Whenever time and technology are brought together there’s often a dystopian vision behind the marriage. Yet it’s more telling to think of technology as a neutral space of speculation: a way of imagining potential futures, enlightening as well as alarming. Future Eaters at Monash University Museum of Art considers not only what it means to make sculpture in our current digital age, but how sculpture connects to technology and the future.
Featuring both Australian and international artists, Future Eaters presents a range of sculptural works that evoke our current digital landscapes and virtual realities.
Evoking the idea that new periods of history and technology are entwined with innovations and changes in artistic practice, the show features many sculptures only made possible because of technological advances. Exploring the rise of global citizens, as well as cybernetic bodies, the exhibition features new commissions by Benjamin Armstrong, Damiano Bertoli, Marley Dawson, Lewis Fidock and Joshua Petherick, and Mira Gojak. Not to mention the work of Hany Armanious, Nina Cannell, Aleksandra Domanović, Alex Dordoy, Yngve Holen, Alex Israel, Magali Reus, Anna Uddenberg, Guan Xiao and Anicka Yi.
Yet Future Eaters doesn’t simply present sculpture as an object of contemporary art. Instead the exhibition has been designed to conjure an archaeological site, where sculptures are transformed from works in a gallery to relics from the past. “We most often think of the museum as a space of preservation and exhibition of the past, or platform for new work, and our audience to it as our contemporaries,” explains Day. “I wanted to play with the timescale of the museum and push the gallery space into the future, to imagine the viewer of a future era speculating on these sculptural artefacts just as an archaeologist of our own period might speculate on the residue of earlier times.”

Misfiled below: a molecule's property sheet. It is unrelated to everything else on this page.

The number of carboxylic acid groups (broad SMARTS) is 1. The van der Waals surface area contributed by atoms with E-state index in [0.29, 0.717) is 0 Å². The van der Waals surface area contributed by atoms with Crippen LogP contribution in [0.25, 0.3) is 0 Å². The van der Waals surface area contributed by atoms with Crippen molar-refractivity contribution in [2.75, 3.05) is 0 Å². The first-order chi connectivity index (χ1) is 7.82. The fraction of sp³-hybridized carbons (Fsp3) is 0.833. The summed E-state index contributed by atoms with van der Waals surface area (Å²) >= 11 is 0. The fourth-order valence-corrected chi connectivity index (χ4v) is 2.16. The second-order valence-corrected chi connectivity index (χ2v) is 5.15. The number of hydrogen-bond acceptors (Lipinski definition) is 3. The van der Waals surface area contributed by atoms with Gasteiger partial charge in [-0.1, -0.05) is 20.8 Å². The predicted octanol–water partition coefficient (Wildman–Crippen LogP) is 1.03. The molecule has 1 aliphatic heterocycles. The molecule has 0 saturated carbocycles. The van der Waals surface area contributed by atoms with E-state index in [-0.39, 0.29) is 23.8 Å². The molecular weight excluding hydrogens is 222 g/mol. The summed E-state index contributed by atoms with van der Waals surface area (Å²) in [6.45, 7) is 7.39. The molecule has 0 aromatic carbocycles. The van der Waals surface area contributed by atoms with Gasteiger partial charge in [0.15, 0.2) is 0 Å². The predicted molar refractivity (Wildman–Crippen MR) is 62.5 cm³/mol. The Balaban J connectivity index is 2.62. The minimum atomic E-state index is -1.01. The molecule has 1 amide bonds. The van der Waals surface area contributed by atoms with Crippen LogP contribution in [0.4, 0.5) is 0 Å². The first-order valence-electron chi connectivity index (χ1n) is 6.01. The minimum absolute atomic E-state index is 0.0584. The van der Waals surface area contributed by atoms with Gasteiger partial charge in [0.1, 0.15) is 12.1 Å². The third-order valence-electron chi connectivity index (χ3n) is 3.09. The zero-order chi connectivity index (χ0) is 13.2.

By conflating multiple time periods, audiences are prompted to inhabit the position of a future viewer, looking at our present moment as already passed. Both humourous and complicated, Future Eaters isn’t merely an investigation into contemporary sculpture and technology, but how we conceive time, history and progress.